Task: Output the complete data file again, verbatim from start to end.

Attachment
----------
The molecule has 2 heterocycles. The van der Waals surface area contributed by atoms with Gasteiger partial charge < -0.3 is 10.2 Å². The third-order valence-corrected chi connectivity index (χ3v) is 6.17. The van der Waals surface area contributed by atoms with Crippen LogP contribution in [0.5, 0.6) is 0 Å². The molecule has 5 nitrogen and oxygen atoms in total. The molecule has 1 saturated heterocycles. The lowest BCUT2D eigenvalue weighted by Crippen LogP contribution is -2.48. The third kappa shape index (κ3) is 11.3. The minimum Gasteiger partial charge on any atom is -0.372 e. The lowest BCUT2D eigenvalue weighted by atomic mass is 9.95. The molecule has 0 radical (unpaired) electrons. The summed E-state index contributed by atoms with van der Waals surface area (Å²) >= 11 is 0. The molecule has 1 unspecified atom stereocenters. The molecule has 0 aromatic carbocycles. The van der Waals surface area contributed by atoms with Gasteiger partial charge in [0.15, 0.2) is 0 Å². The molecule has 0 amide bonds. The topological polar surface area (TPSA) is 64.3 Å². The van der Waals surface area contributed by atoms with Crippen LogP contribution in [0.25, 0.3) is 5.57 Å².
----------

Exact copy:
The molecule has 2 heterocycles. The van der Waals surface area contributed by atoms with Gasteiger partial charge < -0.3 is 10.2 Å². The third-order valence-corrected chi connectivity index (χ3v) is 6.17. The van der Waals surface area contributed by atoms with Crippen LogP contribution in [0.5, 0.6) is 0 Å². The molecule has 5 nitrogen and oxygen atoms in total. The molecule has 1 saturated heterocycles. The lowest BCUT2D eigenvalue weighted by Crippen LogP contribution is -2.48. The third kappa shape index (κ3) is 11.3. The minimum Gasteiger partial charge on any atom is -0.372 e. The lowest BCUT2D eigenvalue weighted by atomic mass is 9.95. The molecule has 0 radical (unpaired) electrons. The summed E-state index contributed by atoms with van der Waals surface area (Å²) >= 11 is 0. The molecule has 1 unspecified atom stereocenters. The molecule has 0 aromatic carbocycles. The van der Waals surface area contributed by atoms with Gasteiger partial charge in [0.15, 0.2) is 0 Å². The molecule has 0 amide bonds. The topological polar surface area (TPSA) is 64.3 Å². The van der Waals surface area contributed by atoms with Crippen LogP contribution in [0.25, 0.3) is 5.57 Å².